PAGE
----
At the time of his passing, Steve had a number of projects in development, including "Live at the Crescendo Club: An Evening with Ella Fitzgerald, Sarah Vaughan and Pearl Bailey," written and directed by Seret Scott and produced with Steve's close friend and four-time Grammy Award-winning icon Deniece Williams. Steve was also the executive producer of "Rock of Ages" at The Bourbon Room in Hollywood, where Nick Cordero was reprising his role in the show before his death due to COVID in 2020.

In addition to his professional and creative achievements, Steve was known for a lot of things. He was a sharp dresser whose eclectic style landed him in multiple red carpet photo galleries and, just this past February, in the Style section of the Sunday New York Times. He had impeccable taste in decor, and said if he hadn't gone into entertainment, he would have been an interior decorator. (We don't know that interior decorating has its own version of the Tony Awards, but we're sure he would have won one.) He loved having the latest gadgets, including what he described as a close, personal relationship with his iPad; and had just figured out how to do duet videos on his TikTok. He threw legendary parties at his beloved home in the Hollywood Hills where he'd lived since 1998.
Steve's philanthropic pursuits included AIDS Walk, a cause for which he helped raise more than $15 million. He was also involved with the Los Angeles Food Mission, Meals on Wheels, and the Race to Erase MS.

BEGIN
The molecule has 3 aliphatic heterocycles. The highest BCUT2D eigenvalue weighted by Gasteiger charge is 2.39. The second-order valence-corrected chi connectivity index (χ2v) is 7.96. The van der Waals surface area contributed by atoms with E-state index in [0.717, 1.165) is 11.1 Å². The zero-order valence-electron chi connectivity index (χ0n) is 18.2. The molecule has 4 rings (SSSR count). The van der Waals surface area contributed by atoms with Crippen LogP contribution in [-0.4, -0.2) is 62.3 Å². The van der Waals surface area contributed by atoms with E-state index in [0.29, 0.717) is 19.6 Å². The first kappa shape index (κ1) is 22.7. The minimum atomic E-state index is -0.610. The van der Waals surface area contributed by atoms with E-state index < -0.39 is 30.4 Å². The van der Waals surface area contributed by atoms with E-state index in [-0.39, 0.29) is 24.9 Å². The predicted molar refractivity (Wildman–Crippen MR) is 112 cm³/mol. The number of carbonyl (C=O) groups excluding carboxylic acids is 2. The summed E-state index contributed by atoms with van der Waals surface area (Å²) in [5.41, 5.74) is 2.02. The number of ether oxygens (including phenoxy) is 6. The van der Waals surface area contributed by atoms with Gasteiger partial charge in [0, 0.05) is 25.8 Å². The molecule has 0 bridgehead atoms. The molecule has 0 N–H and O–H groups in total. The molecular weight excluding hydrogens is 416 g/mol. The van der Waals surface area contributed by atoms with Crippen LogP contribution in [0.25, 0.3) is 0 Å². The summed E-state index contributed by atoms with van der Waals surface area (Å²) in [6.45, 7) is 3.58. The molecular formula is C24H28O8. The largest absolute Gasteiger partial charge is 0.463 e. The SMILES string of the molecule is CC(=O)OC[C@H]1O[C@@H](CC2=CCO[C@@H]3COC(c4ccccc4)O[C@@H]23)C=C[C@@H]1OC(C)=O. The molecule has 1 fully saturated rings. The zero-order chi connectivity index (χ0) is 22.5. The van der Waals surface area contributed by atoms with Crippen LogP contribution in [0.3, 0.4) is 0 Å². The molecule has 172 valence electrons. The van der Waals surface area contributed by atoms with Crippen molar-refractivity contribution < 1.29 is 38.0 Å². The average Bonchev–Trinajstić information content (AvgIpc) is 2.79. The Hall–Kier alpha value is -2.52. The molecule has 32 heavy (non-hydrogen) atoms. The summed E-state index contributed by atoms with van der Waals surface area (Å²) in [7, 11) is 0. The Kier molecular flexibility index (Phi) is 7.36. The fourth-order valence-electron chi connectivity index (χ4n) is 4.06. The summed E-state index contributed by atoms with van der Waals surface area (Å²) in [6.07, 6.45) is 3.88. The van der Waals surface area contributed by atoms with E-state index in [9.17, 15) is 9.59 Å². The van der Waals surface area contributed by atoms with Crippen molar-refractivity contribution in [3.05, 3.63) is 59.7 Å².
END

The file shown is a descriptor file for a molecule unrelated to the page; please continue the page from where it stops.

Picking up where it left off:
He was a vibrant, charming, wacky, hysterical man, profoundly generous, the best friend you could ask for, and we loved him so.

Steve had recently welcomed two exciting new additions into his life: A second home in Laguna Beach, and his first great-nephew, Luke. He leaves those behind, as well as his heartbroken siblings and their spouses (Joan and Bill Frazier, Jan and Dennis Roy, Michael and Emily Fickinger, and Ellen Fickinger), his devastated nieces, nephews, and nephews-in-law (Jessica Roy and Joe Magdalena, Charlotte Roy and Sandy Albert, Andrew Frazier, Kathryn Roy, Carolyn Roy, and Joey Fickinger), his dog Nicki, and a wide, warm circle of friends, neighbors, and colleagues on both coasts and around the globe.
In his spare time, Steve prolifically posted his musings and things that moved him on Facebook. Of the many topics he touched on, he had this to say about what comes in the next life: He'd like his casket to be strewn with Pretzel Crisps (a detail we hope to work out with the funeral home). He hopes there are dogs waiting to greet him. And he knows he'll be reunited with his mom when he gets there.

A funeral will be held in Chicago and a memorial service in Los Angeles. Details to come.
In the meantime, if you'd like to honor Steve, be the best-dressed person at the next function you attend. Or, hell, the best-dressed person at the grocery store. See a Broadway show. Drink a no-sugar Red Bull or an obscenely large glass of Chardonnay on a patio. Adopt a small dog. Plan a trip with a big group of your closest pals (A Steve-ism he lived by: "You can't make new old friends."). Baffle a waiter with your plainly stated dietary preferences. (If you need inspiration, Steve's was "I don't drink hot beverages.") Get a piece of art professionally framed. Show up at a friend's house with pastries. Every time you go on a trip, bring home a little treasure to remember it by. Be kind. Throw your head back and laugh as hard as you can.

Another Steve-ism, originated by his mother: "Life's a ball." Live like it.